} Hmm...lessee here...too small to see under hair...too small to
} pop...large enough to hurt....
} GEEZUS! You've got an engorged mite in your head!
} Mites are usually peaceful and docile, living their complex social life
} in peace and harmony, feeding off of dead skin cells, sleeping in that
} space between a hair and the side of the tiny tiny hole your hair grows
} out of. However, once in a while, as is the nature of any society,
} you'll get one of those Orwellian-some-mites-are-more-equal-than-others
} citizens who disrupt the comprehensive socialist state that is known as
} mite society. These mites eat more than their share, forcing their
} brethren mites onto other follicles and while normally, they are unseen
} to the naked human eye, become quite large. You know that pain you get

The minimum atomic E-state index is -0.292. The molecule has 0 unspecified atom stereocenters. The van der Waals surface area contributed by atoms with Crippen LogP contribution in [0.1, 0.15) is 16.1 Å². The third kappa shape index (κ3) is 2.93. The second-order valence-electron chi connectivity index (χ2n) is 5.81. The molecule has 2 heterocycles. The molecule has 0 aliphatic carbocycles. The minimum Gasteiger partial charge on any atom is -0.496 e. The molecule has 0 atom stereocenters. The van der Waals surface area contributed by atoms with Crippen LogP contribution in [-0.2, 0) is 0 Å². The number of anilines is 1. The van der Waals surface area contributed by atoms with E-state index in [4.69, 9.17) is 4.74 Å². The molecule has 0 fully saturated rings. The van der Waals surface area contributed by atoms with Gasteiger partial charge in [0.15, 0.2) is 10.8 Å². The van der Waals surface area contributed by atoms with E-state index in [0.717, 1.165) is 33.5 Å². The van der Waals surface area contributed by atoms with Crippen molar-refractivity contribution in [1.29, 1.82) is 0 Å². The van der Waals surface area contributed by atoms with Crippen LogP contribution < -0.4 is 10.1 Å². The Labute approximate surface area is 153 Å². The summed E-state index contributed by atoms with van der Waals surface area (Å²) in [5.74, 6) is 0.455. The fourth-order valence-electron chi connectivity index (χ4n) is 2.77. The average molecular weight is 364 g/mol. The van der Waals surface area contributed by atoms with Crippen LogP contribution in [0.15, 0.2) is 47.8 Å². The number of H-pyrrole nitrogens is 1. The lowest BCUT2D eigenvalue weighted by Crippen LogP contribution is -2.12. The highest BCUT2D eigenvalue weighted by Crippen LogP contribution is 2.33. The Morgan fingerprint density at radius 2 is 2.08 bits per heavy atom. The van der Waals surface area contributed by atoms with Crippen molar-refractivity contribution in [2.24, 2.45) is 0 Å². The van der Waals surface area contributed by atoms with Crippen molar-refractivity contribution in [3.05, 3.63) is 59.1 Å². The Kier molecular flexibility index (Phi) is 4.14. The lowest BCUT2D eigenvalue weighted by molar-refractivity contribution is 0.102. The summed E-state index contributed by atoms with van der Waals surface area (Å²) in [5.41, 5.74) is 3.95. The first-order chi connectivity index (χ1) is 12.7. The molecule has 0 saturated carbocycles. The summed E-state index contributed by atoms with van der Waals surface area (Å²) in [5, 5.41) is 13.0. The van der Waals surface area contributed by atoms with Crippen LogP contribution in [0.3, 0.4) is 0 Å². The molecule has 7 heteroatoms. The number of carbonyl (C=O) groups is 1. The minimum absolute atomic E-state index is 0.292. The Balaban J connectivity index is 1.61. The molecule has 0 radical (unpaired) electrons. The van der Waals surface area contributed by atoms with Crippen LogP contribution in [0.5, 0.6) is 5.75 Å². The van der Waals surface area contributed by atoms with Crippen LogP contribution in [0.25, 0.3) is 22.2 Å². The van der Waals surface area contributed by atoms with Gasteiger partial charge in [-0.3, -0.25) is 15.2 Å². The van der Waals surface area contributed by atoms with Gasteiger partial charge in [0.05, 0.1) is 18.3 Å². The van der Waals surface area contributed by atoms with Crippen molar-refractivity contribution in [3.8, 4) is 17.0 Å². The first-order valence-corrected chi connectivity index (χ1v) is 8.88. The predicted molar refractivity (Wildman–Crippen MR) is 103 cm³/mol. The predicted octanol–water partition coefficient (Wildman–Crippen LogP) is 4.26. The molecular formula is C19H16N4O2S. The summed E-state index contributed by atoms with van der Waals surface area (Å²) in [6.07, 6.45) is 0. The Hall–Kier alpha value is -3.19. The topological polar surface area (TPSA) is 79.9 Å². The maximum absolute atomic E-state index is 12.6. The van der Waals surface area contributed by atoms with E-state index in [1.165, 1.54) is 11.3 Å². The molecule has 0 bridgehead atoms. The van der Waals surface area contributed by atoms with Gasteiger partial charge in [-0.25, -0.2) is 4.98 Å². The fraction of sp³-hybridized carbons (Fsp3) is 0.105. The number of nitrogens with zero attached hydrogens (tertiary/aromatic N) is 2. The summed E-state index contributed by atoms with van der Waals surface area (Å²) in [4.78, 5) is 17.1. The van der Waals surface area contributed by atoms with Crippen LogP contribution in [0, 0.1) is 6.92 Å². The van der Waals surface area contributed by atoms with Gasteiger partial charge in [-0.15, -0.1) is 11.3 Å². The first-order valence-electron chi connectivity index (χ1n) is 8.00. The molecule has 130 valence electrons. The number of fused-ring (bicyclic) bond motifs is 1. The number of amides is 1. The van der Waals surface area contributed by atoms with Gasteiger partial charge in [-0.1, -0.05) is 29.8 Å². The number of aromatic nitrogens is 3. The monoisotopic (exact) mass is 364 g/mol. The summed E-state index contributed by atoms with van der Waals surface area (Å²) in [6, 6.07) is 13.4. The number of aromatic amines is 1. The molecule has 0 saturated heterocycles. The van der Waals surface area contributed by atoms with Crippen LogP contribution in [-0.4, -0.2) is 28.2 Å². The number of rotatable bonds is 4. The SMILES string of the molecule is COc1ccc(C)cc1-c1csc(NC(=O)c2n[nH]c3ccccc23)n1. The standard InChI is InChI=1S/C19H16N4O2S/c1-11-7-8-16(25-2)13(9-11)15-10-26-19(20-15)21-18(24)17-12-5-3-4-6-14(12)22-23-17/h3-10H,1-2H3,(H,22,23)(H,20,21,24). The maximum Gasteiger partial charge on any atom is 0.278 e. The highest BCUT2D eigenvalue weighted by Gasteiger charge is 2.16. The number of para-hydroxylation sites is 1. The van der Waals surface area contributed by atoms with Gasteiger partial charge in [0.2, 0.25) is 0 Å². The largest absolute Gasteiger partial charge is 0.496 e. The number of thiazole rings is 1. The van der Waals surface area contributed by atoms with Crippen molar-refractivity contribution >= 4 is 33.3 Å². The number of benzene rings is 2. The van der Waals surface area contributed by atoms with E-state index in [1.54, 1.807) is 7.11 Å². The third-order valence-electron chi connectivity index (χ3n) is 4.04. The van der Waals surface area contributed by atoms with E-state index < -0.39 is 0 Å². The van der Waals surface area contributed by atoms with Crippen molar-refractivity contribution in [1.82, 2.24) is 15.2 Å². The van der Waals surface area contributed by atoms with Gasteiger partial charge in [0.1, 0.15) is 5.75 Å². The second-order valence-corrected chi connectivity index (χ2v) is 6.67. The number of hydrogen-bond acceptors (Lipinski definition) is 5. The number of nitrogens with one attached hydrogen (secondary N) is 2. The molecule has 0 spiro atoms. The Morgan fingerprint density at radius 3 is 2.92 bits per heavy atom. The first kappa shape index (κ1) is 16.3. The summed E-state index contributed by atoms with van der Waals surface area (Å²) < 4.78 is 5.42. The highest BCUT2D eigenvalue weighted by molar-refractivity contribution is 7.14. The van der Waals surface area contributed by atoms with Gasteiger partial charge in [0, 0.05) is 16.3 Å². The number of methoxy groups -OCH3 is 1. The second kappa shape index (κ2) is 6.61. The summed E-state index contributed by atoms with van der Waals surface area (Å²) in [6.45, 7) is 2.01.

} when you accidentally scratch that bump on your head? It's not what you
} think it is. It's actually that gluttonous mite biting into your head
} in a desperate attempt to stay lodged in its feeding space. And that's
} why you can't pop it either--that chitinous outer covering prevents any
} significant squashing. All you can hope for now is a revolution or at
} least major political divisions on your head. I suggest exposing your
} head to a bit of political propaganda--perhaps a sign that says, "All
} mites are born equal" or "Rise up and crush your oppressors!" Mites are
} quite small, even messages written on a small cue card and placed
} strategically in your hair are sure to gain notice because to them, the
} letters are in fact, a few hundred stories high. Just think, if you
} saw, "Liberty for all!" written in 80 story letters in the sky, you'd
} find it hard to ignore. Hopefully, mitedom will rise up and depose the
} oppressive engorged mite on your head. If not, then only a tactical
} nuclear strike, or a prolonged military action will prevent further
} coronal catastrophe.
} P.S. Don't use "Vive la Revolution!". Mites can't read French.